Today I.

Today, I walked upon Colombian soil for the very first time in my life.

Today, I drove through raging traffic in the city of Bogotá.

Today, I was almost tricked into eating a chicken foot. It was in my mouth, but that’s as far as it got before I had to find a toilet.

Today, I got to ride around in some of the most beautiful South American countryside I’ve ever seen.

Today I was able to spend all of my time with some old friends I hadn’t seen in almost three years and meet many of their family members and spend heaps of time talking and getting to know them and drinking hot chocolate.

Today was my favourite day so far on this trip.


Traipsing Around – Part 2: The Sky

In a handful of hours, Sam, Chrystel, and I will be in the air flying between Panama and Colombia. Yes, in the end, we finally gave in and decided to take a plane, rather than a boat. It was not without an enormous amount of effort, though. We trekked all over Panama — and I quite literally mean all over — looking for a boat to take us into Colombia. Last you heard, we were headed to Colón, which is over on the east corner of the country. Once we got there we met a friendly guy who took us all over the city, from port to port, searching for a vessel. The only one we could find was a cargo ship, which couldn’t take us legally because there was no immigration there for us to do the paper work. Never mind that the captain offered to do it himself for an extra $1500.
Nope. Sorry sir. I’d like to stay out of jail, thank you.

Therefore, we took the long bus ride all the way back to the terminal in Panama City. We decided to spend the night there, rather than go to a hostel again. It seemed like a splendid idea at first, to save money and all; but we found out that it’s against the rules to lie down, whether to sleep or otherwise. Needless to say, therefore, it was a long, uncomfortable night.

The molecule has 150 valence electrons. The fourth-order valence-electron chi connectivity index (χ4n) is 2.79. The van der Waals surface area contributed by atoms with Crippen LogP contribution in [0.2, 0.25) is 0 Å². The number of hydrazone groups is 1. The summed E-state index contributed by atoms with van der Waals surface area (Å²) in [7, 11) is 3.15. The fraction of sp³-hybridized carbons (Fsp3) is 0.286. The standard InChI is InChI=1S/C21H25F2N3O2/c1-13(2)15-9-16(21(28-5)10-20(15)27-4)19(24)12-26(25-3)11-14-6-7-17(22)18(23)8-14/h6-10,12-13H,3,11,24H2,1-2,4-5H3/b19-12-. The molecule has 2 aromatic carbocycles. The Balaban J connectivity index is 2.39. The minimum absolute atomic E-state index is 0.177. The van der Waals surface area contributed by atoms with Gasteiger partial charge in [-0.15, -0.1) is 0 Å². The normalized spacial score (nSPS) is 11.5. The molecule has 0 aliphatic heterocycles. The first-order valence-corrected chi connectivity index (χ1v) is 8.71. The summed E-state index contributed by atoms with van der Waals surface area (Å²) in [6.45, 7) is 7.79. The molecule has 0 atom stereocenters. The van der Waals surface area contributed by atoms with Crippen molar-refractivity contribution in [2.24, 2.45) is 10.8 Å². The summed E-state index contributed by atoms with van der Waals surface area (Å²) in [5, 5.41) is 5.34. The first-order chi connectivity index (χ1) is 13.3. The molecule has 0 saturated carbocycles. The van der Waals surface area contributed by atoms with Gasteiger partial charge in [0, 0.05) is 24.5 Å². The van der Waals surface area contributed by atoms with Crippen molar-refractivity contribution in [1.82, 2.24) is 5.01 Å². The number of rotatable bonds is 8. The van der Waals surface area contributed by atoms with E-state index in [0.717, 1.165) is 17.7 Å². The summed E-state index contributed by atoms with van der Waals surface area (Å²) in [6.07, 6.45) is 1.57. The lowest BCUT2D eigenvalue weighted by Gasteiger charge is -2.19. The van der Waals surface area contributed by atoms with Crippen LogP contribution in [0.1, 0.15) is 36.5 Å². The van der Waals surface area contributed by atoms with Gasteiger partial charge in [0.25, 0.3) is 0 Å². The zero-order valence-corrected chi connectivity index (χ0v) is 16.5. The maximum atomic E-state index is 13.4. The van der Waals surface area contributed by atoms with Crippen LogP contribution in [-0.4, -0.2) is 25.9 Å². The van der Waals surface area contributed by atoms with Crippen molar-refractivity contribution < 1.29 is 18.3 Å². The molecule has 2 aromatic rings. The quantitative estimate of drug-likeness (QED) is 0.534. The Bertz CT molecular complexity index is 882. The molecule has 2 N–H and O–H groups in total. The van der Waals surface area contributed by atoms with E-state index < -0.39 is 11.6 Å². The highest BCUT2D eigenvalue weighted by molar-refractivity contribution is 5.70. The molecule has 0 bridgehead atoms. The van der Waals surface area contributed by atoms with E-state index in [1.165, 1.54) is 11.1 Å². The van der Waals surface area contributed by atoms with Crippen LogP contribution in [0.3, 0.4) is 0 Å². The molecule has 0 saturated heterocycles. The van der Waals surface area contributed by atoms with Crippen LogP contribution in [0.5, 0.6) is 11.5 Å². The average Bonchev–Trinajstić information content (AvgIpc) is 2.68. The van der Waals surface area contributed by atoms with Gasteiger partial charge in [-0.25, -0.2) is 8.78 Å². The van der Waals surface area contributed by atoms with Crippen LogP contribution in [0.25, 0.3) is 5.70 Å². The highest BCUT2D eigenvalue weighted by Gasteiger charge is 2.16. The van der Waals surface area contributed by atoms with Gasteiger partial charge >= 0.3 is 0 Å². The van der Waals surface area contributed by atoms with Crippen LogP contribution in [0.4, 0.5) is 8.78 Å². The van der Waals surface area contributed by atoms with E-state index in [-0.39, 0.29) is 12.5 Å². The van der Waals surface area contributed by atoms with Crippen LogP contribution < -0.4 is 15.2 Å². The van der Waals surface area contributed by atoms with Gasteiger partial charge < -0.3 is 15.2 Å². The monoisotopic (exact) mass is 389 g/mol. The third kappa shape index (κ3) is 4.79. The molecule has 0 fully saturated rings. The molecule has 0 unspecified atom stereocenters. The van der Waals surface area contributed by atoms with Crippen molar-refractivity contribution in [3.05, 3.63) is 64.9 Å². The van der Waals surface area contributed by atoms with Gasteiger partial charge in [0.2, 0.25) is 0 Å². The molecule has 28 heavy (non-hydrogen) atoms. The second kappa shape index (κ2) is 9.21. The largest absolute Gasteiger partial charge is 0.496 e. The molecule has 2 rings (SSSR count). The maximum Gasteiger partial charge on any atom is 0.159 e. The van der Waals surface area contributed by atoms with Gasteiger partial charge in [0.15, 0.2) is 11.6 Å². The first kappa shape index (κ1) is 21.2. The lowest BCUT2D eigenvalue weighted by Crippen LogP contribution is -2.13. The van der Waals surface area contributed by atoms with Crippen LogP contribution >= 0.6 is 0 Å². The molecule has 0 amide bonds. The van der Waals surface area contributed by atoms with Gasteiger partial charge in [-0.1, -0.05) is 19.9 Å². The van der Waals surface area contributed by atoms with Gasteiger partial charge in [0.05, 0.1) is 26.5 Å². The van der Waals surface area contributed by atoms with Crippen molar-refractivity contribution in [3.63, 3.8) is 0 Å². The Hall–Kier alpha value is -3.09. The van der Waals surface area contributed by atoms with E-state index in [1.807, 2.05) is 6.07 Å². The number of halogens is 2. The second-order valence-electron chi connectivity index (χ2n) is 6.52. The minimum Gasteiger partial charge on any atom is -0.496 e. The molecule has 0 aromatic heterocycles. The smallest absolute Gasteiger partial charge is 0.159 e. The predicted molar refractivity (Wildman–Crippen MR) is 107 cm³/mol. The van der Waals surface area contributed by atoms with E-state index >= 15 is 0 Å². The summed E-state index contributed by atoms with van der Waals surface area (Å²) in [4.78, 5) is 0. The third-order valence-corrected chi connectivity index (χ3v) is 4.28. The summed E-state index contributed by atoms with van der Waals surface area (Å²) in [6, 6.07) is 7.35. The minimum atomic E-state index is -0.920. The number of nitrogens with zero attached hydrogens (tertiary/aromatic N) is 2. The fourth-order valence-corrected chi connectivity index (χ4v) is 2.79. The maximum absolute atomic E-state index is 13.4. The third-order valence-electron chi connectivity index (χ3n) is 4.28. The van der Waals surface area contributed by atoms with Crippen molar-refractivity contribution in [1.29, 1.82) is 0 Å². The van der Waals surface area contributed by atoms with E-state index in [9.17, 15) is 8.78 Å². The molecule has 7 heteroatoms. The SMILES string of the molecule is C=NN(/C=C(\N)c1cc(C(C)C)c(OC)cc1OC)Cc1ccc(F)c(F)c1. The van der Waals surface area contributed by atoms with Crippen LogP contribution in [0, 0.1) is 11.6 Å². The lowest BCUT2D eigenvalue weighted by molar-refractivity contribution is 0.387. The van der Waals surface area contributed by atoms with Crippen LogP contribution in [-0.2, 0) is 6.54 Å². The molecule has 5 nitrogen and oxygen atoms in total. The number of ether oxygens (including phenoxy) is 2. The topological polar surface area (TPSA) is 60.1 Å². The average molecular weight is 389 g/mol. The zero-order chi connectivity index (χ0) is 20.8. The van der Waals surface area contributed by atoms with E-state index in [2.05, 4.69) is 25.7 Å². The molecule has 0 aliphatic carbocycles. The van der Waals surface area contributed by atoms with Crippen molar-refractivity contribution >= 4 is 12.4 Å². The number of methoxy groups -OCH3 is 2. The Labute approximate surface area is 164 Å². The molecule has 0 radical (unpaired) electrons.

Finally though, morning did come to the rescue.
Somebody told us to go to a little island off the shore called Amador. It was connected by a land bridge, so we took a taxi. It turned out to just be a harbour full of rich people yachts. Not so much our type.
So we were then redirected to the fishing market on the edge of the city. There were heaps and heaps of boats there; but of course none of them were leaving that day because it was a weekend. Once again, we asked if there was any other place we might be able to find a boat, and we were directed towards Darien, which is on the other corner of Panama — the complete other side from where we’d gone the previous day.

So we readjusted the straps on our backpacks and made our way back to the bus terminal and caught one heading towards Darien, also easily known as the middle of nowhere.
After about seven hours of time on the bus, we finally got there, late in the afternoon. Yes, there was a boat; but no, we couldn’t board it. It turns out that we needed a special permission document to travel into Colombia by sea; and of course, the only place to acquire it was back in Panama city. Makes perfect sense.

Oh yeah, not only that, but at that point we also realised we’d lost one of our bags, which had my only pair of shoes, aside from the flipflops I was wearing. I’d left it on the bus that had dropped us off that afternoon. It was distressing. However, at the hostel where we decided to stay that night, we actually found it again, because that very same bus driver had decided to spend the night there too.

We spent part of the night in Darien, then took a bus at four in the morning all the way back to the terminal in the City. Seven hours, if you remember correctly. The terminal by that time had practically become our home. After eating our daily peanut butter and honey sandwiches; we set ourselves to trying to find YWAM Panama City — or YWAM Good Luck Trying to Find Us, as Sam so accurately termed it. Literally all day, all over the city, we searched and searched to no avail. At the end of the day, we finally went to the airport and bought tickets. (One hundred seventy dollars each ticket. I could not have been more proud.) At that point, though, we finally got in contact with the base. So we grabbed another taxi and again set out to find them. Naturally, of course, we had a taxi driver with no cell phone, and he had no clue where we were going. Let’s just say that we spent quite a few hours roaming the mountains, stopping at a pay phone every chance we got to get directions and reconfirm how far off track we were. We made it in the end, though, and spent a pleasant night at the base, before leaving again the next day and returning to the airport early because I’d accidentally made a mistake on one of our tickets; so we figured we’d come to the ticket counter, but they were closed. Now, we’re sprawled out on the floor making the best of our time til the counter opens at four tomorrow, to fix my error, and then depart at six in the morning.